'Sharp slowdown' in growth for SA, says World Bank as it cuts forecast

The World Bank has revised down South Africa’s growth prospects for this year and the next two years, citing continued policy uncertainty and the financial burden presented by Eskom to the fiscus.

According to a report on economic outlook for Africa released on Wednesday, the economy is expected to grow by 0.8% in 2019, the same rate as in 2018. 

The rate is 0.5 percentage point lower than the April forecast. The report says growth is expected to rise to 1.0 % in 2020, which is 0.7 percentage point lower than in April. 

Growth is seen reaching 1.3% in 2021, 0.5 percentage point lower than the April estimate.

"These large downward revisions reflect the sharp slowdown in real GDP growth in the first quarter of 2019, low investor sentiment, and persisting policy uncertainty, including whether a solution could be found for Eskom, fiscal slippages would be averted, and structural reforms would be undertaken," said the report.

It noted that a combination of power cuts, low business confidence, and political uncertainty prolonged the decline in investment and dampened consumption and export growth.

Weak recovery

In September, ratings agency Moody's cut down the country's growth forecast for 2019 from 1% in June to 0.7%, because of slow pace in policy implementation and low investor confidence.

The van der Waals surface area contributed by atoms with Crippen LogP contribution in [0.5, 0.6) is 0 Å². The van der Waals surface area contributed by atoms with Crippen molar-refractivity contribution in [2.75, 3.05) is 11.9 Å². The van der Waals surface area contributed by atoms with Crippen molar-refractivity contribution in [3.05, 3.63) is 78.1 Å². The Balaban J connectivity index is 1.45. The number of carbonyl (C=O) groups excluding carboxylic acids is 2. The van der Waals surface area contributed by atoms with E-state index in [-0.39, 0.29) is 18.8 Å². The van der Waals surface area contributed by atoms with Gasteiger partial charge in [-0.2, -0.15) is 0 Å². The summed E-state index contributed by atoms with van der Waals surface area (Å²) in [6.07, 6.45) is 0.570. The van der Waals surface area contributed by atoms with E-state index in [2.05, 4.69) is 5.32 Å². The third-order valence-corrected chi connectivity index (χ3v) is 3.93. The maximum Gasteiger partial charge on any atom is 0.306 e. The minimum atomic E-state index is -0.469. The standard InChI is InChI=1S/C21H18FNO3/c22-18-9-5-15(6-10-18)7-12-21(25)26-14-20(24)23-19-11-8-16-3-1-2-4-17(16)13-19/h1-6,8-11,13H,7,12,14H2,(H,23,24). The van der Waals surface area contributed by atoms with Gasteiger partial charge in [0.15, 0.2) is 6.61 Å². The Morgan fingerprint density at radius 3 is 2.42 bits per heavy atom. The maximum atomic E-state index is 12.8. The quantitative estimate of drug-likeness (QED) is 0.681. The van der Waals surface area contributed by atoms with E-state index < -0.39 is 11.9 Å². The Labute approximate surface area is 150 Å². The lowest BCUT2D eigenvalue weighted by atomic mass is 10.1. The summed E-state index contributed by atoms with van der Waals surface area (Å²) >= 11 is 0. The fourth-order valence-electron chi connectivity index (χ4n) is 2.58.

South Africa’s fragile economic growth has faced headwinds from different directions, including the ongoing challenges of high unemployment and inequality.

The National Treasury forecast growth of 1.5% in the February budget, and a new estimate is likely to be announced in the mid-term budget later this month.

Impact on Sub-Saharan Africa

Average growth in Sub-Saharan Africa was expected to rise modestly, from 2.5% in 2018 to 2.6% in 2019. This would reach 3.1% in 2020 and 3.2% in 2021. Excluding Nigeria, South Africa and Angola, growth in the rest of sub-Saharan Africa is projected at 4.0 % in 2019.

"Africa’s economies are not immune to what is happening in the rest of the world, and this is reflected in the subdued growth rates across the region," said Albert Zeufack, Chief Economist for Africa at the World Bank.

The World Bank added that recovery in these countries, which are the region’s three largest economies, "has remained weak and is weighing on the region’s prospects". South Africa's overall fiscal deficit is expected to increase significantly, it said.


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